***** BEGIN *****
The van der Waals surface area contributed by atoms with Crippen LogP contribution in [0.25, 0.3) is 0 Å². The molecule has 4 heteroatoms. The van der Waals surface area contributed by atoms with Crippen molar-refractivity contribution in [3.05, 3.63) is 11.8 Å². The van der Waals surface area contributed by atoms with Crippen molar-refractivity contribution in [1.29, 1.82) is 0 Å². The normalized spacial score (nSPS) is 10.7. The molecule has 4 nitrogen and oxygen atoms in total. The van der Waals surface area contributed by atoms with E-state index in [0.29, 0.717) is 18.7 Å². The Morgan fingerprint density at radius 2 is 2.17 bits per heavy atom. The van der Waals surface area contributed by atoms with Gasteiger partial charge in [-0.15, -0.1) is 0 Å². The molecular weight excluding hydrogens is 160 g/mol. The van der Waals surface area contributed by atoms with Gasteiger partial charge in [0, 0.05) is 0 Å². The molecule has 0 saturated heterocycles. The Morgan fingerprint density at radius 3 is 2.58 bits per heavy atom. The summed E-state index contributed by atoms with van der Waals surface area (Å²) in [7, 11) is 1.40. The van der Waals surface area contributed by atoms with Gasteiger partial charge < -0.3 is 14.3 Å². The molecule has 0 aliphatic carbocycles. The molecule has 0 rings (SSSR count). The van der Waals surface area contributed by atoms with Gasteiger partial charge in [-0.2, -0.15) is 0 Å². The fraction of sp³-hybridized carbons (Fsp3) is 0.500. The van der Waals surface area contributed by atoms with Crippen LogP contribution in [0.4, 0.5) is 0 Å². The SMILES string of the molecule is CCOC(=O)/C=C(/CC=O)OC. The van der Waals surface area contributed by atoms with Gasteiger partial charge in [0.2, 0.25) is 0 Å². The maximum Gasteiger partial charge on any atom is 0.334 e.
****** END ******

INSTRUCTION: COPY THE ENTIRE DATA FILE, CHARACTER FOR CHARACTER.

The van der Waals surface area contributed by atoms with Crippen LogP contribution in [0.25, 0.3) is 0 Å². The molecule has 4 heteroatoms. The van der Waals surface area contributed by atoms with Crippen molar-refractivity contribution in [3.05, 3.63) is 11.8 Å². The van der Waals surface area contributed by atoms with Crippen molar-refractivity contribution in [1.29, 1.82) is 0 Å². The normalized spacial score (nSPS) is 10.7. The molecule has 4 nitrogen and oxygen atoms in total. The van der Waals surface area contributed by atoms with E-state index in [0.29, 0.717) is 18.7 Å². The Morgan fingerprint density at radius 2 is 2.17 bits per heavy atom. The van der Waals surface area contributed by atoms with Gasteiger partial charge in [-0.15, -0.1) is 0 Å². The molecular weight excluding hydrogens is 160 g/mol. The van der Waals surface area contributed by atoms with Gasteiger partial charge in [0, 0.05) is 0 Å². The molecule has 0 saturated heterocycles. The Morgan fingerprint density at radius 3 is 2.58 bits per heavy atom. The summed E-state index contributed by atoms with van der Waals surface area (Å²) in [7, 11) is 1.40. The van der Waals surface area contributed by atoms with Gasteiger partial charge < -0.3 is 14.3 Å². The molecule has 0 aliphatic carbocycles. The molecule has 0 rings (SSSR count). The van der Waals surface area contributed by atoms with Gasteiger partial charge in [-0.2, -0.15) is 0 Å². The fraction of sp³-hybridized carbons (Fsp3) is 0.500. The van der Waals surface area contributed by atoms with Crippen LogP contribution in [0.4, 0.5) is 0 Å². The SMILES string of the molecule is CCOC(=O)/C=C(/CC=O)OC. The van der Waals surface area contributed by atoms with Gasteiger partial charge in [0.2, 0.25) is 0 Å². The maximum Gasteiger partial charge on any atom is 0.334 e.